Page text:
All good things come to an end… And so do all bad things. A reset is coming. In fact, it’s already begun.
Case in point: the bedfellow of absurdly low interest rates is historically high levels of government incompetence, corruption and interference. The de-pegging of the Swiss franc from the euro is one cog in the machine which has been removed increasing the likelihood that this unstable and unsustainable house of cards comes toppling down.
The cards are lining up to fall as expected. In Europe we have a rapidly deteriorating situation whereby those that are “in the room” are scuttling to get out. The Swiss, now the Greeks. Who’s next? The “confidence” holding this together is unwinding and with nothing but smoke and mirrors to keep it glued together we’re in for a massive USD rally.
Asteroids aren’t meant to strike us, kebabs at 2 AM are not meant to be healthy, or even edible, and currencies are not meant to move as they now are.
Many years ago I worked on a project for JPMorgan with a bunch of guys who called themselves the “6 sigma team”. These quants’ job was to figure out all the risk metrics for the hundreds of products, currency crosses and so forth that the bank was engaged in. The name 6 sigma stemmed from 6 standard deviations from the norm, being an extreme event. It was thought that if contingencies were in place 6 sigma event risk then the bank was pretty damn safe. How safe? Well, by definition a 6 sigma event takes place every 1.4 million years!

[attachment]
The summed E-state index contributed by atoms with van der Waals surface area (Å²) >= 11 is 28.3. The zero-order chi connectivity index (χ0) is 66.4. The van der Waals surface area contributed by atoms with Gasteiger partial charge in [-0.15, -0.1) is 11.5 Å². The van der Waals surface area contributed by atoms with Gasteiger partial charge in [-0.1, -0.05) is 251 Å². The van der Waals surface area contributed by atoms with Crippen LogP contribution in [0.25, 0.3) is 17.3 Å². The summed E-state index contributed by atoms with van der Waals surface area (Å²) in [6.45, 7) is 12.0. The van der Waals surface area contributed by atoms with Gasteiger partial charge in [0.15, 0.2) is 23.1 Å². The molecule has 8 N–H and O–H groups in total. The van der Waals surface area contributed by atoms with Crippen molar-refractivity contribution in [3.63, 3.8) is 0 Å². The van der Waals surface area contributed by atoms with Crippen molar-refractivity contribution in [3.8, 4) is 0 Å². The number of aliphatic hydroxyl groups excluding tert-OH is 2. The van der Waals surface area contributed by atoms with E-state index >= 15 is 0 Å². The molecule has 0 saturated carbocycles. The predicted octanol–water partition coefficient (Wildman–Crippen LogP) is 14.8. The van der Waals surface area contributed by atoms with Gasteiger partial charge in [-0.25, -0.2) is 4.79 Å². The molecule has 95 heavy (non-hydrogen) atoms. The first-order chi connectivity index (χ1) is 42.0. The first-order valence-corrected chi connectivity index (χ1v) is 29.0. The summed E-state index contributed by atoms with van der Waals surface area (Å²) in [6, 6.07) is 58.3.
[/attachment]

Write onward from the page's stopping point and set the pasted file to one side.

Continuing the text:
The CHF move we all just witnessed shattered the event risk red line odometer by clocking in at over 20+ standard deviations to the norm. FX moves of this nature are the sort of thing that takes place in illiquid currencies managed by tinpot dictatorships, where such moves are ostensibly NOT 6 sigma since one expects this of tinpot dictatorships and as such market participants trade accordingly.
The swissie, on the other hand, is not run by a tinpot dictatorship, is not illiquid, and is not prone to violent volatility. It is the 6th largest currency unit by volume and it got there by behaving itself. Very few saw this coming. It’s like finding that little Johny who’s been getting straight As, winning the debating contest, coming first in recorder, harp, and guitar classes, has been cooking meth in the garage, gang-raping the convent girls down the road after music lessons, and has buried the missing bus driver in the back garden after beheading him at a satanic ritual. Surprising!
When you get moves like this, stuff blows up. Right now risk models everywhere are blowing out. That I can guarantee you. This is akin to finding out that your 2 AM kebab from the dodgy diner is actually prime Kobe beef on a bed of organic rocket instead of roadkill or some mixture of horse, goat and whatever was at the bottom of the freezer. It’s basically never meant to happen which is why nobody believes it until it actually does. A black swan in Taleb’s world.
“Confidence” is the only remaining reason that anybody uses fiat currency, and maintaining that confidence at all costs is absolutely critical. This confidence is slipping inch by inch.
THIS could be the straw breaking the camels back!